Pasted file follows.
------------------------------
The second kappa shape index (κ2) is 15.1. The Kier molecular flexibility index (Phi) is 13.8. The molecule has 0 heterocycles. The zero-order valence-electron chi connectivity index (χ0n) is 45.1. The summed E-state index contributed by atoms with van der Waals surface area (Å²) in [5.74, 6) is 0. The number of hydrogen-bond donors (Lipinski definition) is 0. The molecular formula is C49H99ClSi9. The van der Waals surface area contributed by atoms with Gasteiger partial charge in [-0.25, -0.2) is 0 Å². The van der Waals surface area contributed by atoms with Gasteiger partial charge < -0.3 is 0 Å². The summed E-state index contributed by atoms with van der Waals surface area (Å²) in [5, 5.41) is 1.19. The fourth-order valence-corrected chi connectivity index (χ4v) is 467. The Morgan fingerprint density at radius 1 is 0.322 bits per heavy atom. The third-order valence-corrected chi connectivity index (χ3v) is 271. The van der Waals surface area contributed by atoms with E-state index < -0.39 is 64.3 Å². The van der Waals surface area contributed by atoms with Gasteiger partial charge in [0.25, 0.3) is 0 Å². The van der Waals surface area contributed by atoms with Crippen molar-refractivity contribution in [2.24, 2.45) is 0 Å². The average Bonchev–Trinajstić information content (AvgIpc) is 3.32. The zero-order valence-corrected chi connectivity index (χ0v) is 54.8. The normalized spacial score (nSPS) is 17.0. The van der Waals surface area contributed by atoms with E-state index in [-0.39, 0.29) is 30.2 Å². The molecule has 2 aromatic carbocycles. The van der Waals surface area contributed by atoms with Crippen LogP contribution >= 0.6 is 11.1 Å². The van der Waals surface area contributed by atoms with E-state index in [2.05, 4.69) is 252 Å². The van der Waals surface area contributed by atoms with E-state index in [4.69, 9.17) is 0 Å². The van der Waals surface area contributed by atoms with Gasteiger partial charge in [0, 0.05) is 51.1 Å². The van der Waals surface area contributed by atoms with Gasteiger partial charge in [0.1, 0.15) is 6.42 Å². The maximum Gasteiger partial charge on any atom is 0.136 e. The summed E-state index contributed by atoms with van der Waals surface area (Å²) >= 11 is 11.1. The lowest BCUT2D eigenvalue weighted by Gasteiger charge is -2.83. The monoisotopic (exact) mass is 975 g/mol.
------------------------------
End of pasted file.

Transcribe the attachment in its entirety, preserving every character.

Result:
The second kappa shape index (κ2) is 15.1. The Kier molecular flexibility index (Phi) is 13.8. The molecule has 0 heterocycles. The zero-order valence-electron chi connectivity index (χ0n) is 45.1. The summed E-state index contributed by atoms with van der Waals surface area (Å²) in [5.74, 6) is 0. The number of hydrogen-bond donors (Lipinski definition) is 0. The molecular formula is C49H99ClSi9. The van der Waals surface area contributed by atoms with Gasteiger partial charge in [-0.25, -0.2) is 0 Å². The van der Waals surface area contributed by atoms with Gasteiger partial charge < -0.3 is 0 Å². The summed E-state index contributed by atoms with van der Waals surface area (Å²) in [5, 5.41) is 1.19. The fourth-order valence-corrected chi connectivity index (χ4v) is 467. The Morgan fingerprint density at radius 1 is 0.322 bits per heavy atom. The third-order valence-corrected chi connectivity index (χ3v) is 271. The van der Waals surface area contributed by atoms with E-state index < -0.39 is 64.3 Å². The van der Waals surface area contributed by atoms with Gasteiger partial charge in [0.25, 0.3) is 0 Å². The van der Waals surface area contributed by atoms with Crippen molar-refractivity contribution in [2.24, 2.45) is 0 Å². The average Bonchev–Trinajstić information content (AvgIpc) is 3.32. The zero-order valence-corrected chi connectivity index (χ0v) is 54.8. The normalized spacial score (nSPS) is 17.0. The van der Waals surface area contributed by atoms with E-state index in [-0.39, 0.29) is 30.2 Å². The molecule has 2 aromatic carbocycles. The van der Waals surface area contributed by atoms with Crippen LogP contribution >= 0.6 is 11.1 Å². The van der Waals surface area contributed by atoms with E-state index in [2.05, 4.69) is 252 Å². The van der Waals surface area contributed by atoms with E-state index in [4.69, 9.17) is 0 Å². The van der Waals surface area contributed by atoms with Gasteiger partial charge in [0, 0.05) is 51.1 Å². The van der Waals surface area contributed by atoms with Gasteiger partial charge in [0.1, 0.15) is 6.42 Å². The maximum Gasteiger partial charge on any atom is 0.136 e. The summed E-state index contributed by atoms with van der Waals surface area (Å²) >= 11 is 11.1. The lowest BCUT2D eigenvalue weighted by Gasteiger charge is -2.83. The monoisotopic (exact) mass is 975 g/mol.